Non-Fungible Tokens (NFTs) have been a hot topic of discussion for over a year now. While lots of discourse has been about NFTs from an investor’s standpoint, an artist’s perspective on these digital assets has been left in the shadows. These two perspectives, however, are linked, and understanding NFTs from an artist’s perspective could help us understand their true financial value going forward.
Understanding NFTs from an artist’s perspective could help us understand their true financial value going forward.
NFTs, like cryptocurrencies, are traded on the blockchain. However, while cryptocurrencies are like digital tender, NFTs are digital assets. Digital assets, in general, are not an entirely new concept and could be anything, from Fortnite skins to company logos. NFTs are notable because unlike ordinary digital assets, they are non-fungible in nature. Each NFT is unique and cannot be traded with a like entity. This means that when you buy an NFT, your purchase is logged on the blockchain, making you the sole owner along with a digital certificate of authenticity.
What does this mean for the art industry? For one, NFTs have revolutionized the way in which transactions take place in an industry that has been largely unregulated given the amount of money flowing through it. NFTs have been able to bring change to this largely unregulated space due to the blockchain network which creates a permanent record of all transactions related to a particular NFT. In doing so, blockchain creates a contract, known as a “smart contract” which is protected by cryptography. The contract contains information about the NFTs’ primary market which includes the creator and the first buyer along with information about its subsequent changes in ownership and valuation.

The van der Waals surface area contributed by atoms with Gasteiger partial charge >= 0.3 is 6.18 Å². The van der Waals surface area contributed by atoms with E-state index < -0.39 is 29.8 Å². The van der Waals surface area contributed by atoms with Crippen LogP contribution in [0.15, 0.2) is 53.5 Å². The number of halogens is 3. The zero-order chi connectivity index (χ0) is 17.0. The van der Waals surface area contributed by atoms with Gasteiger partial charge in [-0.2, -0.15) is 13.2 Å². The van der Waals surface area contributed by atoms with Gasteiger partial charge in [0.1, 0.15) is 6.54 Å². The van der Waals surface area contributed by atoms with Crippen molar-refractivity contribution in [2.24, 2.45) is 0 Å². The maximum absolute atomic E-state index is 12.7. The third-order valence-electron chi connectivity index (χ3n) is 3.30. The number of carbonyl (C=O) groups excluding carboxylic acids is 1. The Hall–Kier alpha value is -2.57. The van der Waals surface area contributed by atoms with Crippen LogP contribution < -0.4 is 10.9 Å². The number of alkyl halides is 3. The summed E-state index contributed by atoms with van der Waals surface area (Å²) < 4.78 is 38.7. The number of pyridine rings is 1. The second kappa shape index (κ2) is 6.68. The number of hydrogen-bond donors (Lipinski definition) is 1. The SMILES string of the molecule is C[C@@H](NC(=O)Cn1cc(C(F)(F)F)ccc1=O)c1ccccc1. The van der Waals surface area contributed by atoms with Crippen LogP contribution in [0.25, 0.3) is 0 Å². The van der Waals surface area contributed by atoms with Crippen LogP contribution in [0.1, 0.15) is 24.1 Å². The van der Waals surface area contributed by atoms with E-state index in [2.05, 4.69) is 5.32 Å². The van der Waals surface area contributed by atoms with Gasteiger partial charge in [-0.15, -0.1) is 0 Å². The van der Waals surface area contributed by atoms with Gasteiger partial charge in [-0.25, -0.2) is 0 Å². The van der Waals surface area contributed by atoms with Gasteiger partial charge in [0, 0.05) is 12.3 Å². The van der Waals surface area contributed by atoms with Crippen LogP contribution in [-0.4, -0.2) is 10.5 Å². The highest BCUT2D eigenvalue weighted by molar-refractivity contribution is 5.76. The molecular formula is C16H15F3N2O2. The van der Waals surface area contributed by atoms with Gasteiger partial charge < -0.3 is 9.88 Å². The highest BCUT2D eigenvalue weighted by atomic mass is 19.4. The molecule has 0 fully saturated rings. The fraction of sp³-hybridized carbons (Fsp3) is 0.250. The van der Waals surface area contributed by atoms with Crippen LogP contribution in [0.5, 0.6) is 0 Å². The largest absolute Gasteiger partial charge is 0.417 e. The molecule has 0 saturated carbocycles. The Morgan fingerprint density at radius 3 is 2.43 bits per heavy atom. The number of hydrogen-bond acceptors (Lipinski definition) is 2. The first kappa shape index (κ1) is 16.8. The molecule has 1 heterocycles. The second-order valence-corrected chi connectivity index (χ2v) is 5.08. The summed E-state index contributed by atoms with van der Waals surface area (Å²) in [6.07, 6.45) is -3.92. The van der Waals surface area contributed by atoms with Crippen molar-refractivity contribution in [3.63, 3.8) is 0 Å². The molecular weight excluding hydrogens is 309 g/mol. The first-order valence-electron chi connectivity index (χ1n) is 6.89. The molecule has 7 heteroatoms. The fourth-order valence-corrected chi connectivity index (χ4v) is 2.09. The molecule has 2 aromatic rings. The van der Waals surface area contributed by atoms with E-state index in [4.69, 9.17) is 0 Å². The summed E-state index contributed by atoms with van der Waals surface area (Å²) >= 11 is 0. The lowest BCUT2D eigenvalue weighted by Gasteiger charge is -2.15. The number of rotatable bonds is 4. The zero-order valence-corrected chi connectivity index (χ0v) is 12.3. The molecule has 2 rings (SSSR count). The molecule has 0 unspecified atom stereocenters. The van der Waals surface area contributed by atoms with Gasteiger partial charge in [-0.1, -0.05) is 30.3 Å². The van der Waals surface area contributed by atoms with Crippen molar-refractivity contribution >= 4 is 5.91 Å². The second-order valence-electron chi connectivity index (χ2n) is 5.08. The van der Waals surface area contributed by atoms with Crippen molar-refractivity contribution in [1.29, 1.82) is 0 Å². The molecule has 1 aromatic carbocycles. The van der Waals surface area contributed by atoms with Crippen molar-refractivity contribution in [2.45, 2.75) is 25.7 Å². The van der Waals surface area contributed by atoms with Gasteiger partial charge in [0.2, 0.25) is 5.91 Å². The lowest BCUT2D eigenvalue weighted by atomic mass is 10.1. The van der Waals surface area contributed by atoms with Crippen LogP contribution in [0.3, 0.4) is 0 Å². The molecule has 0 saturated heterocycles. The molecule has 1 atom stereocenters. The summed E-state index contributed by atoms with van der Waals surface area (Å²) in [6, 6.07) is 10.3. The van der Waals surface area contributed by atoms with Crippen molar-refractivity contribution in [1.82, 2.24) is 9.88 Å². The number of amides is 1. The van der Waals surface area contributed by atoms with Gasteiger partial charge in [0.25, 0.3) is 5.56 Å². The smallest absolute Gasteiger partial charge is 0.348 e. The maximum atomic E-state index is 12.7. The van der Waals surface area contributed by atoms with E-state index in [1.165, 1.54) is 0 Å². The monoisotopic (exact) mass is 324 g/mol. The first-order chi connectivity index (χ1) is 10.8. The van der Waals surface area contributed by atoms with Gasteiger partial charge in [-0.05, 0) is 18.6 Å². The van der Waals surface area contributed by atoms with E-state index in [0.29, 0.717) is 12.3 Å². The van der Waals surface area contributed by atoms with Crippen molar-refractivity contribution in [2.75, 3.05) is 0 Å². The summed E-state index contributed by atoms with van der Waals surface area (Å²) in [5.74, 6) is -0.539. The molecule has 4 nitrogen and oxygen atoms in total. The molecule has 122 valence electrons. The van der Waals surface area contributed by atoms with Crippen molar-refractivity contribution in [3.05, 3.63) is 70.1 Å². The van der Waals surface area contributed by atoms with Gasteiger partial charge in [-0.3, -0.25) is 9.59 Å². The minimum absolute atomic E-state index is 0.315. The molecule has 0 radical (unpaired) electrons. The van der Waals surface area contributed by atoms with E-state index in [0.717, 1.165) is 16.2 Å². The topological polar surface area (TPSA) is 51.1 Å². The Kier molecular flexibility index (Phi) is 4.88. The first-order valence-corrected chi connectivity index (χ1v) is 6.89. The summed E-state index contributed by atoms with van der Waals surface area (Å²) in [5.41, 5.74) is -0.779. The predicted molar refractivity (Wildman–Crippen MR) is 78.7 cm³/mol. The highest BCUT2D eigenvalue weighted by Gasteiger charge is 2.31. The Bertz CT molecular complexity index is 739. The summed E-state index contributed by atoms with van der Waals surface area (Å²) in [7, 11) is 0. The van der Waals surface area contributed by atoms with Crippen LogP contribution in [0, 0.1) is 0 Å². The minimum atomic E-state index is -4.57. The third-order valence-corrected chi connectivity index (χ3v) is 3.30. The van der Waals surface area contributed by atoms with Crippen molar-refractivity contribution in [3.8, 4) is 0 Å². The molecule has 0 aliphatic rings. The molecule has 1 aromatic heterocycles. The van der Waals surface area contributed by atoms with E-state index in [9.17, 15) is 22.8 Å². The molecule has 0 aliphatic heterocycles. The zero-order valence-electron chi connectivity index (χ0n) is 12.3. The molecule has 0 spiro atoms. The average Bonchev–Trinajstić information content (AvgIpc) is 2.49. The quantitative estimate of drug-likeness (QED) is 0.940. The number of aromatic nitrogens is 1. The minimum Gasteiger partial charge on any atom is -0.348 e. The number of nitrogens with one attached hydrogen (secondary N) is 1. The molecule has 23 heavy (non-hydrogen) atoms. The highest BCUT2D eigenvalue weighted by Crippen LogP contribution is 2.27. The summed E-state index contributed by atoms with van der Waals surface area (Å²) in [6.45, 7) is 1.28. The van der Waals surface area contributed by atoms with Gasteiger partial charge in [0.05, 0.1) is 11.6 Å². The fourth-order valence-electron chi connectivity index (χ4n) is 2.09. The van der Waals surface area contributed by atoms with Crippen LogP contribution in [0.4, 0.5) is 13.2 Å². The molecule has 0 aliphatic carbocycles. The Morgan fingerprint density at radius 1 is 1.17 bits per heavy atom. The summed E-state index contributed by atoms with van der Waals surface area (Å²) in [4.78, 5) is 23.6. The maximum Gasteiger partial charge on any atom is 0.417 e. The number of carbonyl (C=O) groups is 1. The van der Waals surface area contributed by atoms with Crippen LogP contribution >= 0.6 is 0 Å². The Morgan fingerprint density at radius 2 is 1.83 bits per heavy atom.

The open availability of this information to artists has facilitated the creation of a decentralized and transparent marketplace.
The open availability of this information to artists has facilitated the creation of a decentralized and transparent marketplace. This is in stark contrast to the traditional art market, which thrived in opacity with commercial galleries, dealers, and auction houses taking a majority of the profit. With NFTs coming into the picture, artists, particularly marginalized ones, have found equal opportunity by receiving relevant pricing and supply information in return for authenticating their art on the blockchain. This system benefits collectors as well since they are able to verify the authenticity of sellers and compare prices.
In addition to decentralizing the art market, NFTs have also provided income to artists who use platforms like Instagram and YouTube to distribute their content. These artists, including filmmakers, writers and musicians have long distributed their content for greatly undervalued prices due to its free availability. NFTs and the blockchain lend an element of scarcity to this content, thereby making it monetizable.